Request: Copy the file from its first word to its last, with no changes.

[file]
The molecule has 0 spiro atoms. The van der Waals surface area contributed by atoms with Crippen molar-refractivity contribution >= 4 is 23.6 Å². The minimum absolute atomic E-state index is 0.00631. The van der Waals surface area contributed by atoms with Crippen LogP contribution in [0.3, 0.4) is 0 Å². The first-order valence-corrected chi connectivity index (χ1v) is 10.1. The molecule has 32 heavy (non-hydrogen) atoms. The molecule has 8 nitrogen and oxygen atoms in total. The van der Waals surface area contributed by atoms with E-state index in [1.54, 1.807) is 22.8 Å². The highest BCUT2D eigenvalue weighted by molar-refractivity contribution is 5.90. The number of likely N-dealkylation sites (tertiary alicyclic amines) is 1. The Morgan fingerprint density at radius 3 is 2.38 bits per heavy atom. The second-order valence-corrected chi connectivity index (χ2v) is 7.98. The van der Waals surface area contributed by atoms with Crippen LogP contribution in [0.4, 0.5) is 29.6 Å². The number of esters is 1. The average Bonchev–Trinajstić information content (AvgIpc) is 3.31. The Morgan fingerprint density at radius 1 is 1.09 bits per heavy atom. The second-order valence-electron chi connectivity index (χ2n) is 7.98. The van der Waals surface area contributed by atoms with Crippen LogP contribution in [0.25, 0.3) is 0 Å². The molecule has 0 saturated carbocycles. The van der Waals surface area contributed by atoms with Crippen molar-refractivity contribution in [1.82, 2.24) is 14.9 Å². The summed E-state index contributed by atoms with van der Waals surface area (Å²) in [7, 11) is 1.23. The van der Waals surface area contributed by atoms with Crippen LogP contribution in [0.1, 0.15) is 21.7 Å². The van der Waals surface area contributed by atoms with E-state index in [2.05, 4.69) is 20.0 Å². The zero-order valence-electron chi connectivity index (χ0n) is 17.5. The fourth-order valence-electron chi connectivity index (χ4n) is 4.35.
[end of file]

The molecule has 0 spiro atoms. The van der Waals surface area contributed by atoms with Crippen molar-refractivity contribution >= 4 is 23.6 Å². The minimum absolute atomic E-state index is 0.00631. The van der Waals surface area contributed by atoms with Crippen LogP contribution in [0.3, 0.4) is 0 Å². The first-order valence-corrected chi connectivity index (χ1v) is 10.1. The molecule has 32 heavy (non-hydrogen) atoms. The molecule has 8 nitrogen and oxygen atoms in total. The van der Waals surface area contributed by atoms with E-state index in [1.54, 1.807) is 22.8 Å². The highest BCUT2D eigenvalue weighted by molar-refractivity contribution is 5.90. The number of likely N-dealkylation sites (tertiary alicyclic amines) is 1. The Morgan fingerprint density at radius 3 is 2.38 bits per heavy atom. The second-order valence-corrected chi connectivity index (χ2v) is 7.98. The van der Waals surface area contributed by atoms with Crippen LogP contribution in [0.4, 0.5) is 29.6 Å². The number of esters is 1. The average Bonchev–Trinajstić information content (AvgIpc) is 3.31. The Morgan fingerprint density at radius 1 is 1.09 bits per heavy atom. The second-order valence-electron chi connectivity index (χ2n) is 7.98. The van der Waals surface area contributed by atoms with Crippen LogP contribution in [0.25, 0.3) is 0 Å². The molecule has 0 saturated carbocycles. The van der Waals surface area contributed by atoms with Crippen molar-refractivity contribution in [1.82, 2.24) is 14.9 Å². The summed E-state index contributed by atoms with van der Waals surface area (Å²) in [7, 11) is 1.23. The van der Waals surface area contributed by atoms with Crippen LogP contribution in [0.1, 0.15) is 21.7 Å². The van der Waals surface area contributed by atoms with E-state index in [2.05, 4.69) is 20.0 Å². The zero-order valence-electron chi connectivity index (χ0n) is 17.5. The fourth-order valence-electron chi connectivity index (χ4n) is 4.35.